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Cok Kinzler PLLP

Connecting heuristics to diagnostic errors

The doctors staffing the hospitals and clinics throughout Bozeman put a great deal of time and effort into their education and training. The expectation that comes from that is that they will be able to recognize the appropriate clinical indicators when diagnosing and subsequently treating patients. Diagnostic errors, however, remain a huge problem in healthcare. According to study information shared by the National Patient Safety Foundation, as many as 80,000 people per year may die due to diagnostic errors. This alarmingly high incidence rate may cause many to question how, with all of the technology at their disposal, are doctors able to assign a wrong diagnosis. 

Protocols exist in nearly every profession, with healthcare being no exception. Clinicians refer to them specifically as heuristics. Such protocols often define a patient's course of care. While heuristics may be useful in helping to guide a doctor in providing care, they also present the potential for danger in that clinicians may rely too heavily on them. The Agency for Healthcare Research and Quality lists four types of heuristics that have been identified as contributing to diagnostic errors:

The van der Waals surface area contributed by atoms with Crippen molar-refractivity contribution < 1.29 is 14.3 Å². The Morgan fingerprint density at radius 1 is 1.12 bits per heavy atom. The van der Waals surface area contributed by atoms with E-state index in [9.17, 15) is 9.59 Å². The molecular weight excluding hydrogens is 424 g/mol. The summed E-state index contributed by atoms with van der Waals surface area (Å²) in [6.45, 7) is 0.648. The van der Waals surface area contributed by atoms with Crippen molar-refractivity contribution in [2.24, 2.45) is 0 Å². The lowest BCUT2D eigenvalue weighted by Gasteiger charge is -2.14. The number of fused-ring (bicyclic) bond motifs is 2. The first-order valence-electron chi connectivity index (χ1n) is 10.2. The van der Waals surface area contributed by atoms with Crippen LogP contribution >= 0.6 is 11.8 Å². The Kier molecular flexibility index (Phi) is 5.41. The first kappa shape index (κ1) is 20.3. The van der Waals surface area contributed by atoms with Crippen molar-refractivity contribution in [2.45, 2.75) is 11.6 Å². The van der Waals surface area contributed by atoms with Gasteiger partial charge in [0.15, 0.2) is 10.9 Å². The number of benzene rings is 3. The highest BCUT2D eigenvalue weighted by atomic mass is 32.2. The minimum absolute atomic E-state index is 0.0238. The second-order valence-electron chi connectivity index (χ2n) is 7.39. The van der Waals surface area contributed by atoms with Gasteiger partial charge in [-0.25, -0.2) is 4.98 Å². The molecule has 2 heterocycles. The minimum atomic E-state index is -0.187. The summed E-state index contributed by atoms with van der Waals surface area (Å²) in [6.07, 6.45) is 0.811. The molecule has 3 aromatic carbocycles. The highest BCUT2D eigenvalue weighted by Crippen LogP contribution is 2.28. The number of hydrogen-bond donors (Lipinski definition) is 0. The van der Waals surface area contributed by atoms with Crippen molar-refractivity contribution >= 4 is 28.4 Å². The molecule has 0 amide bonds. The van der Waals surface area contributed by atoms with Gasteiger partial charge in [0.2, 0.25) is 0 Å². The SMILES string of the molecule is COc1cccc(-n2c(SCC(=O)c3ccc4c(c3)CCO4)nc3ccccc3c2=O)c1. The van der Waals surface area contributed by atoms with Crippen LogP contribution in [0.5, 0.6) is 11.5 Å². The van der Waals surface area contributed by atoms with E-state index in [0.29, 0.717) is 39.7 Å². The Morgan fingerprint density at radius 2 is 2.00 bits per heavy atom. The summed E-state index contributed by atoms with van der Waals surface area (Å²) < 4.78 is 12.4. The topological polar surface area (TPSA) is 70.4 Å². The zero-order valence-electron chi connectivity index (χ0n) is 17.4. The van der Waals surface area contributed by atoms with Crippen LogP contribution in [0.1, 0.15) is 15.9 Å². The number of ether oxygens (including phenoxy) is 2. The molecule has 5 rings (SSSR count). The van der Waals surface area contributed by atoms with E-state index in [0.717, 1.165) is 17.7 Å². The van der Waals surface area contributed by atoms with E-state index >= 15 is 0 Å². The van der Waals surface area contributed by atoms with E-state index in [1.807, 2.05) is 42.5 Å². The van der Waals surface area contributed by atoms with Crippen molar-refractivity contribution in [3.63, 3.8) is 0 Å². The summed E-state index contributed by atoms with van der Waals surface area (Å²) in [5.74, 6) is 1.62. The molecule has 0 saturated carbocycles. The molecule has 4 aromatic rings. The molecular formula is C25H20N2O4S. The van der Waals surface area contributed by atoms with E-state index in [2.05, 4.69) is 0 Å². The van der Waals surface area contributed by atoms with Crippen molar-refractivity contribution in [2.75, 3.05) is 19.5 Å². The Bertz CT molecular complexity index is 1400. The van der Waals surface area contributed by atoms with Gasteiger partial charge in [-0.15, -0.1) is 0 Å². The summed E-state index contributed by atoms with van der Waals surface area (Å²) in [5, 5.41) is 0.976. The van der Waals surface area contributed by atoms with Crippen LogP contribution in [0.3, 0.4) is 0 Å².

• Availability: Diagnoses that are biased based on a clinician's experience with past cases
  • Anchoring: Diagnoses that are too heavily influenced by an initial diagnostic impression
  • Framing: Diagnoses that are biased due to collateral information and external cues
  • Blind: Diagnoses that are based largely off of expert opinion

The problem in each of these scenarios is that doctors may allow their opinions on a patient's condition to be swayed by something other than clinical indicators. Anytime a physician ignores diagnostic test results that conflict with his or her impressions, the potential for trouble is present. This can often be seen in documentation, when a doctor indicates his or her decisions are based more off opinions rather than results. 

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